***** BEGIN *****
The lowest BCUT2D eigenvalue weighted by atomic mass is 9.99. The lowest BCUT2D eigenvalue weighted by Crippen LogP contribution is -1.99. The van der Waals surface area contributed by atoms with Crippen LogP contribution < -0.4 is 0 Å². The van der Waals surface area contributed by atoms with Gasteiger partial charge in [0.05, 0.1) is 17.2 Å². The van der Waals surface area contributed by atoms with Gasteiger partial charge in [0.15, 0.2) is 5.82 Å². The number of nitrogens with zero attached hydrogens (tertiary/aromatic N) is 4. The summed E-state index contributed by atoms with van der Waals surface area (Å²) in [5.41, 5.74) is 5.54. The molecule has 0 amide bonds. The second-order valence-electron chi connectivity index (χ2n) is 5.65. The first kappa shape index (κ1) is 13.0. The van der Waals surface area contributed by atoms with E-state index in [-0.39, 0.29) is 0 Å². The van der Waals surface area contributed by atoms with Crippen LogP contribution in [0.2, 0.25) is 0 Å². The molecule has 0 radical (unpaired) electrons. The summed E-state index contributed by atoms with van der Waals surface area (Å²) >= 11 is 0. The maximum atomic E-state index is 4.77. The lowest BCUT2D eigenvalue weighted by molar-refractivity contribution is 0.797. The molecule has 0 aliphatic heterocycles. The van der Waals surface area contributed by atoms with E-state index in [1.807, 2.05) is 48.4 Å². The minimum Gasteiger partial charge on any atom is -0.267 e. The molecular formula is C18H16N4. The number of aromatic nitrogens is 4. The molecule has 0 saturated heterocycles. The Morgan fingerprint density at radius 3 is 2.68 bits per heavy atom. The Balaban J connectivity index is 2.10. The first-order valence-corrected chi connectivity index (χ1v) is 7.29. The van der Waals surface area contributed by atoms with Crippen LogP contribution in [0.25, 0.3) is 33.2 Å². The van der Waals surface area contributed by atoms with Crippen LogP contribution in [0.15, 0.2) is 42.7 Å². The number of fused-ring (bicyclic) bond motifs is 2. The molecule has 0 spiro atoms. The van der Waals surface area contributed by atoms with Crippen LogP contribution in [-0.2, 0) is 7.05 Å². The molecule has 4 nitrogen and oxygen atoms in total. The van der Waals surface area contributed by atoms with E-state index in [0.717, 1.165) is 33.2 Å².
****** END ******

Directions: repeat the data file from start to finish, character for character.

The lowest BCUT2D eigenvalue weighted by atomic mass is 9.99. The lowest BCUT2D eigenvalue weighted by Crippen LogP contribution is -1.99. The van der Waals surface area contributed by atoms with Crippen LogP contribution < -0.4 is 0 Å². The van der Waals surface area contributed by atoms with Gasteiger partial charge in [0.05, 0.1) is 17.2 Å². The van der Waals surface area contributed by atoms with Gasteiger partial charge in [0.15, 0.2) is 5.82 Å². The number of nitrogens with zero attached hydrogens (tertiary/aromatic N) is 4. The summed E-state index contributed by atoms with van der Waals surface area (Å²) in [5.41, 5.74) is 5.54. The molecule has 0 amide bonds. The second-order valence-electron chi connectivity index (χ2n) is 5.65. The first kappa shape index (κ1) is 13.0. The van der Waals surface area contributed by atoms with E-state index in [-0.39, 0.29) is 0 Å². The van der Waals surface area contributed by atoms with Crippen LogP contribution in [0.2, 0.25) is 0 Å². The molecule has 0 radical (unpaired) electrons. The summed E-state index contributed by atoms with van der Waals surface area (Å²) >= 11 is 0. The maximum atomic E-state index is 4.77. The lowest BCUT2D eigenvalue weighted by molar-refractivity contribution is 0.797. The molecule has 0 aliphatic heterocycles. The van der Waals surface area contributed by atoms with E-state index in [1.807, 2.05) is 48.4 Å². The minimum Gasteiger partial charge on any atom is -0.267 e. The molecular formula is C18H16N4. The number of aromatic nitrogens is 4. The molecule has 0 saturated heterocycles. The Morgan fingerprint density at radius 3 is 2.68 bits per heavy atom. The Balaban J connectivity index is 2.10. The first-order valence-corrected chi connectivity index (χ1v) is 7.29. The van der Waals surface area contributed by atoms with Crippen LogP contribution in [0.25, 0.3) is 33.2 Å². The van der Waals surface area contributed by atoms with Crippen LogP contribution in [0.15, 0.2) is 42.7 Å². The number of fused-ring (bicyclic) bond motifs is 2. The molecule has 0 spiro atoms. The van der Waals surface area contributed by atoms with Crippen LogP contribution in [-0.2, 0) is 7.05 Å². The molecule has 4 nitrogen and oxygen atoms in total. The van der Waals surface area contributed by atoms with E-state index in [0.717, 1.165) is 33.2 Å².